Gov. Butch Otter on Jan. 11 called for increasing K-12 spending by 7.9 percent next year.
In connection with his annual State of the State address, Otter laid out a series of budget recommendations that called for increasing public school funding by $116.6 million, according to Idaho EdNews.
“We are entrusted with the singular constitutional responsibility of providing for a ‘general, uniform and thorough system of public, free common schools’ throughout Idaho,” Otter said. “Frankly, I’m convinced we would see this as our highest priority even if it wasn’t in our Constitution.”
While Otter called for bumping school spending by 7.9 percent, he proposed increasing overall general funding spending by a slightly smaller clip — 7.3 percent. His total budget lays out $3.29 billion in general fund spending recommendations.
“We made promises during the Great Recession that we are duty-bound to fulfill,” Otter said. “We have priorities for Idaho’s future that require world-class K-12 schools and an advanced, responsive postsecondary education system.
“And, now, we have the financial means,” Otter continued.
In the fall, Superintendent of Public Instruction Sherri Ybarra recommended increasing public school spending by 7.5 percent, or $110 million. Otter’s budget recommendation would increase K-12 spending by $116.6 million.
One of the major initiatives Otter rolled out during his speech was a literacy proficiency program designed to improve the reading skills of students in kindergarten through third grade.
“Let me impress upon you once again the urgent need to address the cornerstone of successful lifelong learning — reading proficiency,” Otter said. “That will improve the chances for more Idaho students to succeed through high school and beyond.”
On the higher education front, Otter proposed a “tuition lock” program, which would ensure tuition rates Idaho college students pay as freshmen would remain unchanged throughout four years of college. Students participating in the program would have to meet GPA requirements that would be established by the State Board of Education, Otter’s aides said.
Otter delivered an optimistic, 35-minute speech that was interrupted for applause more than 15 times. The first half of his speech was dominated by education themes and calls to improve student success.
Highlights of Otter’s budget proposal include:
$39.9 million more to pay for the second year of funding for the career ladder teacher salary law approved in 2015.
$10.7 million to launch his new literacy proficiency program. The program would provide funding to pay for optional full-day kindergarten for students who score below “basic” on the Idaho Reading Indicator. It would also provide interventions for other students who post low scores on the IRI test.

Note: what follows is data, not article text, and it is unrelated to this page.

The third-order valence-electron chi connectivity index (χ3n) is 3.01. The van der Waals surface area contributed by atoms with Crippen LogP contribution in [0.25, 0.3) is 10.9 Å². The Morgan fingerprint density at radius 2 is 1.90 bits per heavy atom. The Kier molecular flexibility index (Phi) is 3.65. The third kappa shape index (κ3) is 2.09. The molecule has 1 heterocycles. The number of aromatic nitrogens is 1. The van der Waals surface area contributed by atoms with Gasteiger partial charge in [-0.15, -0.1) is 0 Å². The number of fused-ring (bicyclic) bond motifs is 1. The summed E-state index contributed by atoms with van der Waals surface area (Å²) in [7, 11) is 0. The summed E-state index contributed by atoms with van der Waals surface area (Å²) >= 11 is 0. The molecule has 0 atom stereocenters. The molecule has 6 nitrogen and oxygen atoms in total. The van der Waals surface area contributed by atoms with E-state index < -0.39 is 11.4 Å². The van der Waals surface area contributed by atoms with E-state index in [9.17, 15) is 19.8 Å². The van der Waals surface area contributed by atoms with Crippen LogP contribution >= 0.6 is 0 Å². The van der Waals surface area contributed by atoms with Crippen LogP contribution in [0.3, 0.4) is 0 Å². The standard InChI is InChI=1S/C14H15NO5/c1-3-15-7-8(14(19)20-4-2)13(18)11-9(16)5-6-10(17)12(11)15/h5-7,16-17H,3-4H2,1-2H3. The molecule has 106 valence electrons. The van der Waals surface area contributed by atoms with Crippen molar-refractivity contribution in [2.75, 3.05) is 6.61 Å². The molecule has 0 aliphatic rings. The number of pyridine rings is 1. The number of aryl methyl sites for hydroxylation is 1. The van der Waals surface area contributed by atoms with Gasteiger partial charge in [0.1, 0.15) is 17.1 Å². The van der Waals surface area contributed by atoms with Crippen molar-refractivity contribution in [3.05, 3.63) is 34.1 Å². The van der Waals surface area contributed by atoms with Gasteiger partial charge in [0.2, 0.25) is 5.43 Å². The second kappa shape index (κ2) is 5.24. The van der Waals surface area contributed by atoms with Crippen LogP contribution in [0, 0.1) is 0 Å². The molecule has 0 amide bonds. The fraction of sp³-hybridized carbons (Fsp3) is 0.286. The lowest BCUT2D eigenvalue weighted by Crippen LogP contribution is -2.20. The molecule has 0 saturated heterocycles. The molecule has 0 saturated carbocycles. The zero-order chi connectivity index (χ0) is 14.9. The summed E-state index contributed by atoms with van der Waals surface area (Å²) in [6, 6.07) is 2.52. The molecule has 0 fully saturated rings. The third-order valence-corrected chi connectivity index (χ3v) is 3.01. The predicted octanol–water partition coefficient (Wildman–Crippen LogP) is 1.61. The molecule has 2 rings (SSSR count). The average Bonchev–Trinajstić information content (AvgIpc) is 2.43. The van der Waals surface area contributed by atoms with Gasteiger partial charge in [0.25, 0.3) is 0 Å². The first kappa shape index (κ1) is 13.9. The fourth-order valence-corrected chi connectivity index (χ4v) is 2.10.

$5 million in ongoing funding for teacher professional development training geared around mentoring new teachers.
$30 million earmarked for discretionary funding — sometimes called operations funding — to restore recession era cuts. The new funding would bring per-classroom spending levels back to $25,696 a piece, the same level reached in the 2008-09 school year before steep budgets cuts were implemented.
$5 million for college and career advising designed to help increase the number of young adults who earn college degrees or certificates.
$10 million for classroom technology.
$1.1 million to develop a mastery-based system of education in up to 20 school districts. In 2013, Otter’s Task Force for Improving Education recommended the state adopt a mastery-based system of learning that no longer relies on a students spending one year in a given grade level before moving on.
$2.5 million to assist districts that experience enrollment growth throughout the school year.
$2.2 million for WiFi Internet services.
$2 million for programs, grants and projects for the STEM Action Center devoted to the areas of science, technology, engineering and math.
$99,000 for a computer science and coding initiative.
$10 million for the STEM Education Fund.
Overall, education spending accounts for about 48 percent of the $3.29 billion spending plan Otter unveiled.
In a briefing with reporters after his speech, Otter said his entire education proposal and funding commitments represents his effort to increase high school graduation rates. On Jan. 7, Otter promised he would address lagging high school graduation rates in light of a new report issued by the U.S. Department of Education.
Late Jan. 11, Senate Minority Leader Michelle Stennett, D-Ketchum, delivered the Democrats’ response to Otter’s speech. She criticized the governor for touting his plan to reverse budget cuts and return funding levels to 2009 levels to “accomplish 2009 goals as if it was a laudable goal.”
When asked what funding levels Democrats would recommend, Stennett and House Assistant Minority Leader Mat Erpelding, D-Boise, did not provide a specific amount. Instead, they said the budget should reflect 2016 needs and 2016 economic realities.